After user stories have been written you can use a release planning meeting to create a release plan. The release plan specifies which user stories are going to be implemented for each system release and dates for those releases / milestones. It is important for technical people to make the technical decisions and business people to make the business decisions.
The release plan is then used to create iteration plans for each individual iteration.
The base philosophy of release planning is that a project may be quantified by four variables; scope, resources, time, and quality. You can quantify maximum 3 out of 4 variables.
Each iteration is 1 to 2 weeks long. Begin your iterative development with an iteration planning meeting. Selected user-stories are translated into individual programming tasks to be implemented during the iteration to complete the stories.
Don't schedule your programming tasks in advance. Instead have an iteration planning meeting at the beginning of each iteration to plan out what will be done.
It is also against the rules to look ahead and try to implement anything that it is not scheduled for this iteration.
It is a metaphor for a simple design with certain qualities. The most important quality is being able to explain the system design to new people without resorting to dumping huge documents on them. A design should have a structure that helps new people begin contributing quickly. The second quality is a design that makes naming classes and methods consistent.
What you name your objects is very important for understanding the overall design of the system and code reuse as well.
Recall the Lean Principle:
Build faster → Measure faster → Learn Faster
Data can be an incredibly powerful communication tool, but even the most informed product teams can skew or misunderstand the purpose of a new feature because of a miscommunication.
As a Project Leader, during Scoping and Design stay clear about the most important goals that can be solved during the sprint. Drive the user stories using the data (metrics). Establish baselines by gathering metrics and tracking how new features and processes impact them.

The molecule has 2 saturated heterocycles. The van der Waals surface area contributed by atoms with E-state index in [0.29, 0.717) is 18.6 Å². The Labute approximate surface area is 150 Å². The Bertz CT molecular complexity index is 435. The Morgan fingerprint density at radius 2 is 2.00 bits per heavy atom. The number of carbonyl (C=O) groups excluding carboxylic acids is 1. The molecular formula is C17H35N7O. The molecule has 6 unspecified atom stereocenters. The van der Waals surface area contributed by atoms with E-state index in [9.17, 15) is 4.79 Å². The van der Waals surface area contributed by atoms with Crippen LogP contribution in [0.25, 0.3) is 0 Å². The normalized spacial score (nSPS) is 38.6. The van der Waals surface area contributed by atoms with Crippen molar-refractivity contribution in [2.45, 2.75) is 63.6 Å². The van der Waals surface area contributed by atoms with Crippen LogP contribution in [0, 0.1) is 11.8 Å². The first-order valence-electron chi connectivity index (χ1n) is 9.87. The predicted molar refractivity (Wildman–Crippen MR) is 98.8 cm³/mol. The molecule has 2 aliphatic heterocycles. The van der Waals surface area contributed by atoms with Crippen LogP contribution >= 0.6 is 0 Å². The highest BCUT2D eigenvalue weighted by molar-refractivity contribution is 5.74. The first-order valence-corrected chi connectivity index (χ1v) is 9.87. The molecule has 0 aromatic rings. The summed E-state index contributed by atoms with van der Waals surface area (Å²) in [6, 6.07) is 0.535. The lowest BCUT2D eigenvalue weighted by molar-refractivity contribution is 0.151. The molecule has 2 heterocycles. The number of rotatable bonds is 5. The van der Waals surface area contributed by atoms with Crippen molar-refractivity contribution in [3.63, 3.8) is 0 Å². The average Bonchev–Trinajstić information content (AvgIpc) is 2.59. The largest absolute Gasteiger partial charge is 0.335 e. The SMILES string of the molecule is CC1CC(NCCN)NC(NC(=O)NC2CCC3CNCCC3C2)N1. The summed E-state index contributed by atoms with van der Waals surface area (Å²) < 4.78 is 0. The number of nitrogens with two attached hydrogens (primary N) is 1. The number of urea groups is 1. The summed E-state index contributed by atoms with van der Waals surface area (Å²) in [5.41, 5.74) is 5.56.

However, sometimes the data won’t be able to tell you how to prioritize and scope or why the metrics are shifting (doing opposite than expected). Rely on your best judgment, test often, and build in frequent reviews to see what tactics are causing metrics to shift in the direction you want.
It’s crucial to define KPIs for your roadmap. What brings the value to the customers? Does the system work seamlessly? Measure completeness of your roadmap and KPIs for each sprint planning.
Development teams are under pressure. Quality releases needed to be delivered on time. Coding and compliance standards need to be met. And mistakes are not an option.
Make sure you integrate sufficient measures (practices, methodology, tools and processes) to ensure system security.
Threat modeling is a type of risk analysis used to identify security defects in the design phase of an information system. Threat modeling is most often applied to software applications, but it can be used for operating systems and devices with equal effectiveness. Threat modeling is typically attack-centric; threat modeling most often is used to identify vulnerabilities that can be exploited by an attacker in software applications.
STRIDE technique (list of basic threats):